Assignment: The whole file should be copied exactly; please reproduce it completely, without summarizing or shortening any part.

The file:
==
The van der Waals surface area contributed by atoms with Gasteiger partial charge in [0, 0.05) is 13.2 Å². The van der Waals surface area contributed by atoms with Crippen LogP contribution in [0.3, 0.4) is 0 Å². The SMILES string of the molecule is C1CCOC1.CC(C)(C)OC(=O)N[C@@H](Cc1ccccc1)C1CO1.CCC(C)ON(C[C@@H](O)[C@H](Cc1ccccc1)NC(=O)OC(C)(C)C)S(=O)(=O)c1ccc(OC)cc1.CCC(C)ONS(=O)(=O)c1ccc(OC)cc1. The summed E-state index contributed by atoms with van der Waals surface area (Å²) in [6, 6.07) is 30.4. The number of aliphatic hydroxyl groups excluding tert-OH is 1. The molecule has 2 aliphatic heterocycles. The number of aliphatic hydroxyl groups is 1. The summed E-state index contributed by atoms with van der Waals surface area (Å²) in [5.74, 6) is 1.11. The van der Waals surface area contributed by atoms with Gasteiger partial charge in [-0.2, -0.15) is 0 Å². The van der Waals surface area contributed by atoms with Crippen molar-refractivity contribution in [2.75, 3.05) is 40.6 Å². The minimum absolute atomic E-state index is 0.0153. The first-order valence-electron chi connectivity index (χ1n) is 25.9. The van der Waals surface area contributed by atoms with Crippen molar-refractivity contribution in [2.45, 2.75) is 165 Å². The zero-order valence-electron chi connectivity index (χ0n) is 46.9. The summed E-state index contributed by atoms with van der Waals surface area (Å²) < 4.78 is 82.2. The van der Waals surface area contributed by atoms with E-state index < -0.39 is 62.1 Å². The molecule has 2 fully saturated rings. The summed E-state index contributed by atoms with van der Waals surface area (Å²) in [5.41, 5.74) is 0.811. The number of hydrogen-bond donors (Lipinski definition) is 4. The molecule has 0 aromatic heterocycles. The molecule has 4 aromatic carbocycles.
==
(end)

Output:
The van der Waals surface area contributed by atoms with Gasteiger partial charge in [0, 0.05) is 13.2 Å². The van der Waals surface area contributed by atoms with Crippen LogP contribution in [0.3, 0.4) is 0 Å². The SMILES string of the molecule is C1CCOC1.CC(C)(C)OC(=O)N[C@@H](Cc1ccccc1)C1CO1.CCC(C)ON(C[C@@H](O)[C@H](Cc1ccccc1)NC(=O)OC(C)(C)C)S(=O)(=O)c1ccc(OC)cc1.CCC(C)ONS(=O)(=O)c1ccc(OC)cc1. The summed E-state index contributed by atoms with van der Waals surface area (Å²) in [6, 6.07) is 30.4. The number of aliphatic hydroxyl groups excluding tert-OH is 1. The molecule has 2 aliphatic heterocycles. The number of aliphatic hydroxyl groups is 1. The summed E-state index contributed by atoms with van der Waals surface area (Å²) in [5.74, 6) is 1.11. The van der Waals surface area contributed by atoms with Gasteiger partial charge in [-0.2, -0.15) is 0 Å². The van der Waals surface area contributed by atoms with Crippen molar-refractivity contribution in [2.75, 3.05) is 40.6 Å². The minimum absolute atomic E-state index is 0.0153. The first-order valence-electron chi connectivity index (χ1n) is 25.9. The van der Waals surface area contributed by atoms with Crippen molar-refractivity contribution in [2.45, 2.75) is 165 Å². The zero-order valence-electron chi connectivity index (χ0n) is 46.9. The summed E-state index contributed by atoms with van der Waals surface area (Å²) < 4.78 is 82.2. The van der Waals surface area contributed by atoms with E-state index < -0.39 is 62.1 Å². The molecule has 2 fully saturated rings. The summed E-state index contributed by atoms with van der Waals surface area (Å²) in [5.41, 5.74) is 0.811. The number of hydrogen-bond donors (Lipinski definition) is 4. The molecule has 0 aromatic heterocycles. The molecule has 4 aromatic carbocycles.